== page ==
Yeah. Tell us more about yourself. What were you like growing up?
Farand Anugerah: (01:43)
I moved to China when I was 15 years old. I did my undergrad and worked there for a year. I started in Mechanical Engineering, but later found that wasn’t my passion. Decided to jump ship into investment banking instead, doing equity research for 2 and a half years, both in China and also Indonesia. In 2015, I flew back to Indonesia and built my career from then on. When I was in Indonesia, the green helmet/green jacket thing started appearing on the road, that caught my eye and I was an early user/early adopter. I started searching and later on decided to join Grab. I moved to Grab in May/June 2016 and was in charge of expansion, building their business from the ground up. It was a great experience and I learnt so much. In 2018, I was sent to the Philippines for a new project managing their P&L. It was a great experience, I got to learn different cultures, different ways of working with people. In 2019, got accepted into HBS and did two semesters, then COVID hit and I went back to Indonesia to start Segari and it's up to this point right now.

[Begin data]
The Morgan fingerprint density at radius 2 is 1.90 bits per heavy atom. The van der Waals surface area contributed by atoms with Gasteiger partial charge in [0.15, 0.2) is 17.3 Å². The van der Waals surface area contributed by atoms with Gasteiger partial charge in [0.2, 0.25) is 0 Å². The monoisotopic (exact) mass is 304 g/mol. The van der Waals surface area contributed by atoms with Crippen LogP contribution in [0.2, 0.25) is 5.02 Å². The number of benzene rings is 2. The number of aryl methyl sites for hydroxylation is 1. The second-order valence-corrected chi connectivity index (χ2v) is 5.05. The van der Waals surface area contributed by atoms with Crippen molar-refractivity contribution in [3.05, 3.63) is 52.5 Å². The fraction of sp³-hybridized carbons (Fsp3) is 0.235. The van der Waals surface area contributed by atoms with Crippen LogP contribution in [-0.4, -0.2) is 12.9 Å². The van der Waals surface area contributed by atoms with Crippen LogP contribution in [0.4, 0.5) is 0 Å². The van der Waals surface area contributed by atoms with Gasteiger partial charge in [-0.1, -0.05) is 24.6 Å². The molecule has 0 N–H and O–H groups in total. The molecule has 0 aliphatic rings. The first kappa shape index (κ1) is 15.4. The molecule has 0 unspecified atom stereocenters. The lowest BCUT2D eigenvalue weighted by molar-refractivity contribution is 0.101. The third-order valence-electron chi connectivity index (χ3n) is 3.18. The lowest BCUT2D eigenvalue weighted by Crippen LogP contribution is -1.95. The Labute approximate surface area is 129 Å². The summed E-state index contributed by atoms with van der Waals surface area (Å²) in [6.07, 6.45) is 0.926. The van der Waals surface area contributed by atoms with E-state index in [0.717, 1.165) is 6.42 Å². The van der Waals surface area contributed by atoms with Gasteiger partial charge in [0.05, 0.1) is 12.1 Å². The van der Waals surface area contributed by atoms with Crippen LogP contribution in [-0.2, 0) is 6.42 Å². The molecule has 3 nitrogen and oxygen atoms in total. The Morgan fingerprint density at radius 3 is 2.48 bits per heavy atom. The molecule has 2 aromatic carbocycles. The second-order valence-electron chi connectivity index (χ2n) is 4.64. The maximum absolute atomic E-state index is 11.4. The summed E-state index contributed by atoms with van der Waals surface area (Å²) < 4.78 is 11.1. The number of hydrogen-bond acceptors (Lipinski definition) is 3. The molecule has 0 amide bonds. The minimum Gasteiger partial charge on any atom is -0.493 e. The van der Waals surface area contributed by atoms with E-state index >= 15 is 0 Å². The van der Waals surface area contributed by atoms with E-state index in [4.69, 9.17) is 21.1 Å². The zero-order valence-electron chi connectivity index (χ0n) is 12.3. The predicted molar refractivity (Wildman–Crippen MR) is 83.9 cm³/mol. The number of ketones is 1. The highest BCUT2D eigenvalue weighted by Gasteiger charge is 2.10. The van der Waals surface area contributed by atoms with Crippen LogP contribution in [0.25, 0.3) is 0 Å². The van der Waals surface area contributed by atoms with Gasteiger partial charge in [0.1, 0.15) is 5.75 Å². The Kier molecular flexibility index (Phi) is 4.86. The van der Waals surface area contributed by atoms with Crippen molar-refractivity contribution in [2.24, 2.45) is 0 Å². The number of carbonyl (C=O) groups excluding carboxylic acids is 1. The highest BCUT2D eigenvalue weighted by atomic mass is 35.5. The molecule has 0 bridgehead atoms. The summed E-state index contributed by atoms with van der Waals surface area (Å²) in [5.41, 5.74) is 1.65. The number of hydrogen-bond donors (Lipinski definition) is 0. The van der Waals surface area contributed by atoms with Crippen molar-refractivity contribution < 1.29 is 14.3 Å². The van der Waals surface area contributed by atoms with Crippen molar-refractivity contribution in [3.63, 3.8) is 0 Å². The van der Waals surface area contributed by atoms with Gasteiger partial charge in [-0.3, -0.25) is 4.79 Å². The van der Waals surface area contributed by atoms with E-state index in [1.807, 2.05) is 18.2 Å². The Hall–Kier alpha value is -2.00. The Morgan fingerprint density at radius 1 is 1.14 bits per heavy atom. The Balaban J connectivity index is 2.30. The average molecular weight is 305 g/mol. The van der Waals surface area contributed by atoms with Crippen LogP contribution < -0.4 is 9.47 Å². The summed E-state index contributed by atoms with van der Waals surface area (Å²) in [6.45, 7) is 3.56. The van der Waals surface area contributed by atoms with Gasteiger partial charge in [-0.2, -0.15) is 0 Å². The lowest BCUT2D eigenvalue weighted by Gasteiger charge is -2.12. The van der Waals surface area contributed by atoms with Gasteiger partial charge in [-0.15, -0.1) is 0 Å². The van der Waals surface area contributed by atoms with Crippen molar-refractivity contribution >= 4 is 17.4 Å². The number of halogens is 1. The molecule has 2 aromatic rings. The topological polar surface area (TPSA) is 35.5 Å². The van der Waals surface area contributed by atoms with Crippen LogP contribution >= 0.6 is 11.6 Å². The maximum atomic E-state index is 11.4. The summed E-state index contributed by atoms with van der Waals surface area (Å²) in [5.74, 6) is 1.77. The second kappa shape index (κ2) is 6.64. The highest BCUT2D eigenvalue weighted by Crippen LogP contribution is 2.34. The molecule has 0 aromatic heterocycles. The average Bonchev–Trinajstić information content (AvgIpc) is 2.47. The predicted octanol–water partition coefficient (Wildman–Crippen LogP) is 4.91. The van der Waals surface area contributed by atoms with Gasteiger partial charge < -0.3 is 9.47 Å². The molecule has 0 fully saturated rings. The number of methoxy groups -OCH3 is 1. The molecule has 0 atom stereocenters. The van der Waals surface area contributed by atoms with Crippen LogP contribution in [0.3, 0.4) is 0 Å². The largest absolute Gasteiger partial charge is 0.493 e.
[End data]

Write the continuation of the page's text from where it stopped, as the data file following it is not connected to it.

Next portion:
Jeremy Au: (04:36)
Amazing. Why did you choose to work at Grab?
Farand Anugerah: (04:41)
I was just so curious about this business and prominent investors poured in billions of dollars. This kind of business model is totally different and investors are pouring money for you to burn in order to get market share. That drove my curiosity and why I decided to join Grab. During my interview, the interviewer asked what position I wanted because he could create any position for me. I wanted to learn how to launch a business and that’s how I got my launcher position.
Jeremy Au: (05:38)
What was it like being a launcher?
Farand Anugerah: (05:40)
It’s great. When I first joined, we were present in only 4 or 5 cities in Indonesia. Within 1 and a half years, we were present in 100-ish cities. The beauty of it is that I grew the team from only myself and grew it to a team of 200-300 people across Indonesia. It was filled with long working hours and flights. I could expand my network and meet lots of great people from different backgrounds.
Jeremy Au: (06:58)
What was it like growing it from yourself to 200 people?